Bring with you
Two passport photos and a photo copy of your passport.
You can get your visas either in the UK or on arrival at Kathmandu airport.
If getting them on arrival, make sure you have six months left on your passport, plus a passport photo and $40 in cash. Let me know and I will send you a visa application form, for either on arrival or getting it in the UK.
Money for Trek
Most people ask me, how much they should take on trek with them. There is no fixed amount for this, as everybody is different. For your meals you should budget around £15/£20 . Snacks are aso available along the trail, eg. chocolate, biscuits, coke) bottled water is available at all the lodges and we usually give a tip for the Sherpas and porters at the end of the trek.
It is easy to change money in Kathmandu, as there are many money exchangers, and the rates are all the same. It is best to do this as soon as you arrive at the nearest exchange to the hotel. (rates at present are around 143 rupees to the pound)
Be careful with water: Do not drink or brush your teeth with the tap water anywhere even in your hotel. Get a bottle of water or bring some sterilising tablets with you.
It is advisable to drink as much as you can while trekking, there is bottled water available to buy in most places.
While on trek please do not wander around the lodges half naked. It is not in the culture to do this, so please respect their wishes.
I would recommend anyone not to touch it on the way up. It is very bad for inducing altitude symptoms and also masks the symptoms. Wait till Namche on the way down before you celebrate.
Let your guide know straight away when any of you are not feeling well!!!
It does not matter how small the matter is, let me know at any time of day or night. Also keep your eye on your partner or friend, to see if they are ok.
We will have a guide at the front and one at the back, try and stay somewhere in the middle. It is very easy to take a wrong turn of the main path, and then we may spend hours looking for you. Keep one of the group member, or preferably a guide in your sight. This is Buddhist country, please respect their culture while you are there. On the paths you will see what they call Mani walls, these are long walls made of stones inscribed with Buddhist symbols. Always keep these on your right hand side when passing them.
Showers are available at most lodges for a small extra charge. Let the guides know and he will arrange it for you. When we arrive at the lodges in the afternoon, we can arrange to have an urn of hot water for washing.
If you want a body wash, then you can take it to your room for more privacy. If you need to wash any clothing, this is best done on arrival in the afternoon, then you can get a few hours of sun to dry it.
We carry and extensive medical kit, but if you have any medicines that are particular to yourself, please bring these with you, and let the leader know, what medicines you are taking.
Your flight ticket and insurance will be left with our agent in Kathmandu, who will reconfirm your flight for you.
Your safety, and that of the rest of the group, is our highest priority. Our trips are designed and planned with safety in mind.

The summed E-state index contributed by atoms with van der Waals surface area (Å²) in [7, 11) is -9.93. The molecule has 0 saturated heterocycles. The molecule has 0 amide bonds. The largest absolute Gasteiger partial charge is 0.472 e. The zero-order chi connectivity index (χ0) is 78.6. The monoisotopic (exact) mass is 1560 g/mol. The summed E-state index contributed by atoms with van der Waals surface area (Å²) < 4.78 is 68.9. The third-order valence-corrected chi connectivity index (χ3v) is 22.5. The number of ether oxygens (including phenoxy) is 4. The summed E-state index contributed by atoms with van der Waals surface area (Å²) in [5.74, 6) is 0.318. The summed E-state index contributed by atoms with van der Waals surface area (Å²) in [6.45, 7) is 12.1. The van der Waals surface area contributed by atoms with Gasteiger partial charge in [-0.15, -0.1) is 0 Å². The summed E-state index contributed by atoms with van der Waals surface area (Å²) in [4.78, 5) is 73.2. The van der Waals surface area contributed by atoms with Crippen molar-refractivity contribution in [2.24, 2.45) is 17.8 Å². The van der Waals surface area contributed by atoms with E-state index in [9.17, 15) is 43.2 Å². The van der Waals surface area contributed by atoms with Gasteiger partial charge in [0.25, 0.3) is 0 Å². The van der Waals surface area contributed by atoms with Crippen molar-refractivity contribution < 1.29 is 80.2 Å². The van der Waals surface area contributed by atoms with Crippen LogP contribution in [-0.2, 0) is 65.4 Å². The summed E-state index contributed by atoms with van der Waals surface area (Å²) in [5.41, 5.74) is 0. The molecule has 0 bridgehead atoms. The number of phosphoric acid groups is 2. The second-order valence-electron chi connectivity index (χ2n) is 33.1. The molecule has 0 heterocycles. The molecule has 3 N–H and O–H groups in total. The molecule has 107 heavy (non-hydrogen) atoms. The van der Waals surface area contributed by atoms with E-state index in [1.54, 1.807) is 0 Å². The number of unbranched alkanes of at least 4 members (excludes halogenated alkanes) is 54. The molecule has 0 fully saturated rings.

Your crew will be equipped with local phones and extensive medical kit and other safety apparatus where necessary. We are never far from access to our 24-hour emergency back-up in Nepal. Our leaders are responsible for safety on the trip, and will make any changes to the itinerary they deem necessary should local conditions dictate.
Accommodation comprises of teahouses (simple but comfortable mountain lodges), 4 nights hotel in Kathmandu.
The hotel in Kathmandu is comfortable with private bathroom and hot water. The teahouses are plain and simple and are run by individual families. The most common ‘best memory’ of a trip to Nepal is the warmth and hospitality of the local people and the evenings spent in the teahouses along the route. Please do not expect the same standards as you would in the UK!
Because of the varied terrain and lack of accurate maps, it’s impossible to give accurate daily distances. It’s also much more useful when training to think about the hours you need to walk for!
Designed to be challenging!
This trek is designed to be challenging for those of good health and fitness, and is achievable for most people
provided they train well in advance. Training for the challenge is all part of the preparation and requires commitment! Without it, you will find the trek less enjoyable – and we want you to have the time of your life!
Terrain is varied as the route lies through valleys, forest and high mountain passes; paths are generally very good.
It is challenging mainly because of the altitude at which we are trekking. The trip is designed so that there is plenty of time to acclimatise to the altitude but you may still feel effects such as headaches and shortness of breath when on the move. You may want to read about altitude and its effect on the body, it will help explain the need for rest days and a slow but steady pace. Altitude sickness.
Everybody will get a bit of a headache, the key to preventing altitude symptoms is to go Slow, especially the fit ones amongst you.
We have Diamox available, which helps people to acclimatise and sleep better.
We have been distributing childrens clothing to families of porters for many years. If you have space in your suitcase, and have any spare childrens clothing these items would be greatly appreciated.